Liga Fever decided to wait until late Monday night to write the opening weekend round-up, but as I caress the keys there is still a game going on (Athletic v Leganés), the likes of which will finish the four-day marathon sometime around midnight, but I’ll keep an eye on the score.
Well it’s holiday time, and despite my genetic condition of Englishness, summer is now affecting me in the same way as it does all Spaniards. August is a sacred period, and although there is nothing in Genesis about it being a month of rest, you can’t get a plumber for love nor money – because they’re all on holiday in Benidorm. And don’t get ill, because the doctors are all in Marbella. Nevertheless, it is rather good for just watching loads of footy and that’s exactly what I did, as a huge personal sacrifice for the massed ranks of Liga Fever readers.
The Friday night Girona-Valladolid opener was a bit of a disappointment (0-0) so I skipped it to take in some of the Betis v Levante fare that followed, expecting to see the home side get off to the rousing start that everyone was expecting of them. Well, they played ok, but Levante, for whom few had given a fig this season (another team who’ve changed their squad substantially over summer) ran out 0-3 winners in the surprise result of the opening programme, and deserved it too. José Luis Morales, Levante stalwart and captain, scored a fantastic second goal, one of several corkers over the four days. He got slightly lucky when a defender pushed the ball into his path, but the way he cut inside the last defender, leaving him legs akimbo, to then strike the ball with such confidence with the outside of his boot, makes you wonder why no bigger clubs ever considered him.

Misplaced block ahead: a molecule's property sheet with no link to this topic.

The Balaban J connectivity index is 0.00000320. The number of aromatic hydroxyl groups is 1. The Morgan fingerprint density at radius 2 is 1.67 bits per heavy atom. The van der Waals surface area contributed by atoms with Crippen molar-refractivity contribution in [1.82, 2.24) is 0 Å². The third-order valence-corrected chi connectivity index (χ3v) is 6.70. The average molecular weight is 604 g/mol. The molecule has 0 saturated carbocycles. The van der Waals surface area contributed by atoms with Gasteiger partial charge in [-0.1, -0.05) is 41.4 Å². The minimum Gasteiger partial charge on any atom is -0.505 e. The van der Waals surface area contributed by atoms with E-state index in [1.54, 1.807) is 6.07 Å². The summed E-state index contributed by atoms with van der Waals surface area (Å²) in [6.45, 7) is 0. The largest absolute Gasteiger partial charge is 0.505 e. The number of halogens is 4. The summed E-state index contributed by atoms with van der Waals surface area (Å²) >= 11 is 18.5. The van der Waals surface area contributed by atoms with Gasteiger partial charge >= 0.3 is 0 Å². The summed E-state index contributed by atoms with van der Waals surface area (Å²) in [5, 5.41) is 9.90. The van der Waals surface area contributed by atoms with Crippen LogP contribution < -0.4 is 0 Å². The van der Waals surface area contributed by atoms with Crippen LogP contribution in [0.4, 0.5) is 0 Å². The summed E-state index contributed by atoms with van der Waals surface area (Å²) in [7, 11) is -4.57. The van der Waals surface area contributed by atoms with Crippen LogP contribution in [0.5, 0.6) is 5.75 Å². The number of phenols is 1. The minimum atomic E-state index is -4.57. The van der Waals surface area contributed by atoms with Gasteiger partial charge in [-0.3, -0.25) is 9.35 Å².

By the way – the Spanish have several words for ‘great goal’, the most boring of which is ‘golazo’ (big goal). When Rodrigo equalised for Valencia on Monday night against Atlético, my son defined the goal as ‘qué chicharro!’ which means ‘What a horse-mackerel!’ – which is a fish, in case you didn’t know. I’m not sure of the etymology behind this, but most of Spain says it. So, as I said, there were plenty of horse-mackerels swimming around on the opening weekend.
Maybe Betis froze in the glare of the expectation that’s been rumbling around them all summer, but they’ll be fine once Canales and Inui have settled in. Opening-day games have a tendency to throw up unexpected results, for all the variables that are in play, the most obvious of which being that new squads take time to settle. Levante played to their strengths (using last season’s double block of four), snuffed out Betis in the last third, and counter-attacked with brutal efficiency. No need to ring the alarm bells or to suddenly analyse Levante’s Champions League credentials.
Celta’s home draw with Espanyol was another slightly surprising result, given the doom-laden predictions for the latter by most of Spain’s footy journalists before the games got under way. But again, Celta are notoriously slow starters and were subject to the new system of their new coach ‘El Turco’ Antonio Mohamed , who’s actually from Argentina (not Turkey) and who has coached thirteen different sides in the last fifteen seasons, but anyway, Celta will have their reasons. He’s on a two-year contract, so just as well. Espanyol have a new man too, namely Rubi, the guy who was 2nd to Tito Vilanova at Barça in 2013, but who is best known for promoting Huesca last season to the top flight. Why on earth he decided to leave them in the summer and take over at Espanyol is anyone’s guess, but hey, he is Catalan. Maybe it’s a bit cold in Huesca in the winter.